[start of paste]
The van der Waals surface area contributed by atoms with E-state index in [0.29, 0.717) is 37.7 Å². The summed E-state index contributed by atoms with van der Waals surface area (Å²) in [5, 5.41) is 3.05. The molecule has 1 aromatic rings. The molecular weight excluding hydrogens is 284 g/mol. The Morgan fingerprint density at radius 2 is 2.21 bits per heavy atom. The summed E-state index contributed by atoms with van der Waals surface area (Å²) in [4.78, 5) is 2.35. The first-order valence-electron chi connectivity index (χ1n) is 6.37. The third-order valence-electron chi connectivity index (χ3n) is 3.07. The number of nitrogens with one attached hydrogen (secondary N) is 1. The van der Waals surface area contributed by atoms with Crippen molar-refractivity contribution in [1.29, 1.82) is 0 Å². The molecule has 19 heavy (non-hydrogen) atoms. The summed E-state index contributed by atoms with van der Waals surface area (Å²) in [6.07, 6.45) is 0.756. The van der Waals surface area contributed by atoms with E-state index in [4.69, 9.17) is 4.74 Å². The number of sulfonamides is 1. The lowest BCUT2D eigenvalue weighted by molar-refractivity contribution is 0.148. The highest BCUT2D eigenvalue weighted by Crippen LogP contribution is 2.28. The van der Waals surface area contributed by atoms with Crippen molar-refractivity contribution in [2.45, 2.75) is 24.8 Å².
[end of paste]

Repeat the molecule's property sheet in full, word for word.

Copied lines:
The van der Waals surface area contributed by atoms with E-state index in [0.29, 0.717) is 37.7 Å². The summed E-state index contributed by atoms with van der Waals surface area (Å²) in [5, 5.41) is 3.05. The molecule has 1 aromatic rings. The molecular weight excluding hydrogens is 284 g/mol. The Morgan fingerprint density at radius 2 is 2.21 bits per heavy atom. The summed E-state index contributed by atoms with van der Waals surface area (Å²) in [4.78, 5) is 2.35. The first-order valence-electron chi connectivity index (χ1n) is 6.37. The third-order valence-electron chi connectivity index (χ3n) is 3.07. The number of nitrogens with one attached hydrogen (secondary N) is 1. The van der Waals surface area contributed by atoms with Crippen molar-refractivity contribution in [1.29, 1.82) is 0 Å². The molecule has 19 heavy (non-hydrogen) atoms. The summed E-state index contributed by atoms with van der Waals surface area (Å²) in [6.07, 6.45) is 0.756. The van der Waals surface area contributed by atoms with E-state index in [4.69, 9.17) is 4.74 Å². The number of sulfonamides is 1. The lowest BCUT2D eigenvalue weighted by molar-refractivity contribution is 0.148. The highest BCUT2D eigenvalue weighted by Crippen LogP contribution is 2.28. The van der Waals surface area contributed by atoms with Crippen molar-refractivity contribution in [2.45, 2.75) is 24.8 Å².